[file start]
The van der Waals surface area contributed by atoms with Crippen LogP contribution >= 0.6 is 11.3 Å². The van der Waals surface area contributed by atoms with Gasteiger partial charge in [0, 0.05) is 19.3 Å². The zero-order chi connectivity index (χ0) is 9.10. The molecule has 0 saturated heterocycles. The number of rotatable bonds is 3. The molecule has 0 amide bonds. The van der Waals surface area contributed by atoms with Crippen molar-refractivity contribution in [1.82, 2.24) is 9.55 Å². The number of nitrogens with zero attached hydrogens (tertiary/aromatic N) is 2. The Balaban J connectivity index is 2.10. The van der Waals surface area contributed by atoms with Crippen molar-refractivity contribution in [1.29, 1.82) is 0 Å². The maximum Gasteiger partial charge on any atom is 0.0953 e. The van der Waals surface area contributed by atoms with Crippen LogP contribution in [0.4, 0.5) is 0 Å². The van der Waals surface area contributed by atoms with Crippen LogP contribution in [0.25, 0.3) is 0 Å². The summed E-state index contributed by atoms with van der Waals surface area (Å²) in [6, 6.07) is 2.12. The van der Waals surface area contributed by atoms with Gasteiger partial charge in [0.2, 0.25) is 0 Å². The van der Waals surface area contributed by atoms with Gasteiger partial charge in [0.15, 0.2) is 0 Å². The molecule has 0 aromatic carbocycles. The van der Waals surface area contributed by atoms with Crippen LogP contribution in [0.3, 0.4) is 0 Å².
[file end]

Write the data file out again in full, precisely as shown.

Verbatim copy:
The van der Waals surface area contributed by atoms with Crippen LogP contribution >= 0.6 is 11.3 Å². The van der Waals surface area contributed by atoms with Gasteiger partial charge in [0, 0.05) is 19.3 Å². The zero-order chi connectivity index (χ0) is 9.10. The molecule has 0 saturated heterocycles. The number of rotatable bonds is 3. The molecule has 0 amide bonds. The van der Waals surface area contributed by atoms with Crippen molar-refractivity contribution in [1.82, 2.24) is 9.55 Å². The number of nitrogens with zero attached hydrogens (tertiary/aromatic N) is 2. The Balaban J connectivity index is 2.10. The van der Waals surface area contributed by atoms with Crippen molar-refractivity contribution in [1.29, 1.82) is 0 Å². The maximum Gasteiger partial charge on any atom is 0.0953 e. The van der Waals surface area contributed by atoms with Crippen LogP contribution in [0.4, 0.5) is 0 Å². The van der Waals surface area contributed by atoms with Crippen LogP contribution in [0.25, 0.3) is 0 Å². The summed E-state index contributed by atoms with van der Waals surface area (Å²) in [6, 6.07) is 2.12. The van der Waals surface area contributed by atoms with Gasteiger partial charge in [0.2, 0.25) is 0 Å². The van der Waals surface area contributed by atoms with Gasteiger partial charge in [0.15, 0.2) is 0 Å². The molecule has 0 aromatic carbocycles. The van der Waals surface area contributed by atoms with Crippen LogP contribution in [0.3, 0.4) is 0 Å².